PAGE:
Metabolism

 

All life depends on energy for survival.  This energy can come from a variety of sources ranging from sunlight to thermal energy to the breakdown of organic molecules.  Life is extremely versatile in the types of energy it can utilize.  This diversity allows life to exist in almost every niche on Earth.  The sum of all of the reactions necessary for life within an organism, those that use or release energy, is called metabolism.  As we will see, there are many different reactions that contribute to the overall process we call metabolism

 

In the most basic of terms, metabolism can be thought of as the combination of two phases.  One phase, anabolism, utilizes free energy to create larger molecules from smaller ones.  A simple example of this is photosynthesis in plants.  Plants capture light energy and use it to make sugar molecules.  These sugar molecules are just one way of storing energy for later use.  The opposite of anabolism is catabolism, the breakdown of molecules and, most often, release of energy.  In plants and animals, an example of a catabolic reaction is respiration.  Plants use the sugar that they made during photosynthesis, break apart the chemical bonds in the sugar molecules, and release the energy stored there from the sun.  In this way, we can view metabolism as just a cycle of energy within living organisms.

 

Since there are so many reactions available for use by organisms, it is helpful to classify organisms according to the types of reactions that are characteristic to that organism.  In general, we can use energy source to classify organisms.  If an organism gets its energy from the sun, we use the prefix “photo-“ to describe.  On the flip side, if an organism gets its energy from electron-donating compounds, like sugars, then we use the prefix “chemo-“.  We use the suffix “troph” to complete our new names for organisms.  For example, plants, since they get utilize sunlight for energy, are considered phototrophs.  Humans receive their energy by breaking down the food they eat, therefore they are known as chemotrophs.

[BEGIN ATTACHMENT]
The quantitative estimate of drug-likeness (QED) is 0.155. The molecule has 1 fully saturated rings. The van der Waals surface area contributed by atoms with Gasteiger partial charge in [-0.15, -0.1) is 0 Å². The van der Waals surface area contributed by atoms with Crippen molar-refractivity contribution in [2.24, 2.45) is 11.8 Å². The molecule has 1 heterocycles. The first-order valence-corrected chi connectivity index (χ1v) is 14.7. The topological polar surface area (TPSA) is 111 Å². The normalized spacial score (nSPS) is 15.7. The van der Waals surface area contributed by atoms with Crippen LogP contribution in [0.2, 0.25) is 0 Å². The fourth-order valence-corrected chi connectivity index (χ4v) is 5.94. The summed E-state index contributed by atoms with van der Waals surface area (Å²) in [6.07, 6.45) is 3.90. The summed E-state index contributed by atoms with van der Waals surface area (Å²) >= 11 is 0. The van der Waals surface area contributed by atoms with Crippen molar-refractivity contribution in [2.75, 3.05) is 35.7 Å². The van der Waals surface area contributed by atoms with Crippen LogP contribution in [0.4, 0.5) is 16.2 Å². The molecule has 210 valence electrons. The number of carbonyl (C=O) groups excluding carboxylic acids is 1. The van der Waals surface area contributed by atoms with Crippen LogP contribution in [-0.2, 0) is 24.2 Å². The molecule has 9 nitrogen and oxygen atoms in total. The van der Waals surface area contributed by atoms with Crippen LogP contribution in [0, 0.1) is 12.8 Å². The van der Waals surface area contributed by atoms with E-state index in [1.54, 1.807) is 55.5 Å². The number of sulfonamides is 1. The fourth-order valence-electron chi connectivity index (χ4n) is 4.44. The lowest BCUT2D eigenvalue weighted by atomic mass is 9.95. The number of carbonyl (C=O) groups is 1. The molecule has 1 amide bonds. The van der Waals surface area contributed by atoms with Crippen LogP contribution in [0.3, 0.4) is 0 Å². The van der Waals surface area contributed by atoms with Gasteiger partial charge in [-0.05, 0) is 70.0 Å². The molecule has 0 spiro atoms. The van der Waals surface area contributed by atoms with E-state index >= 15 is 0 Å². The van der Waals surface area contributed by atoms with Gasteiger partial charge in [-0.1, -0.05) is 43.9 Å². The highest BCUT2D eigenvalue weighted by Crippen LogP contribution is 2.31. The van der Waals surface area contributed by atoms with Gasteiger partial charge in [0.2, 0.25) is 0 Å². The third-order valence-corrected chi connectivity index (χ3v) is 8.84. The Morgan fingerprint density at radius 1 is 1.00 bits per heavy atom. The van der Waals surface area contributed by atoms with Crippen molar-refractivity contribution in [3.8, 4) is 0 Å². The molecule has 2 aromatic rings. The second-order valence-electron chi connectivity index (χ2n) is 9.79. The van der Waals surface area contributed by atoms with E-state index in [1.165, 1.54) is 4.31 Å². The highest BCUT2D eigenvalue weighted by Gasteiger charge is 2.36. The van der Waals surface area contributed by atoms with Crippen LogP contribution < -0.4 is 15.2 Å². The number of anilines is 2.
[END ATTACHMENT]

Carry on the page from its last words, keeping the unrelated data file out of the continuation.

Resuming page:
Life as we know it is carbon based.  However, organisms differ in how they obtain carbon to make life’s molecules.  Consequently, we can group organisms according to carbon source as opposed to energy source.  If the carbon source of an organism, like a plant, is primarily carbon dioxide, we use the prefix “auto-“.  But if an organism, like a human, primarily obtains its carbon from organic molecules, we use the prefix “hetero-“.  

 

Together the two classifications above, energy and carbon source, represent an organism’s nutrition.  We have now established the vocabulary to talk about the metabolic diversity of organisms on Earth.  For example, a plant gets its carbon from carbon dioxide and receives its energy from the sun, so it is called a photoautotroph.  Humans, however, receive their carbon from organic molecules and their energy from the breakdown of food, so they are considered chemoheterotrophs.  Many bacteria such as Methanosomonas, Hydrogenomonas, Nitrosomonas, and Thiobacillus are examples of chemoautotrophs because they get their carbon from carbon dioxide, but their energy from the breakdown of organics. Finally, an example of a photoheterotroph would be some green and purple photosynthetic bacteria.

 

As we see above, just utilizing four simple prefixes allow us to group organisms according to their metabolic requirements.  We have only used very large brush strokes to take a brief look at the metabolic diversity on Earth.  Discovery of another life form beyond Earth may expand how we think about metabolism.  No matter how exotic the life form, scientists agree that extraterrestrial life will have the same requirement of the utilization of energy.  The broadness of the classification system we have developed should allow us to include this new life and relate it, somehow, to life on Earth. 

 

 

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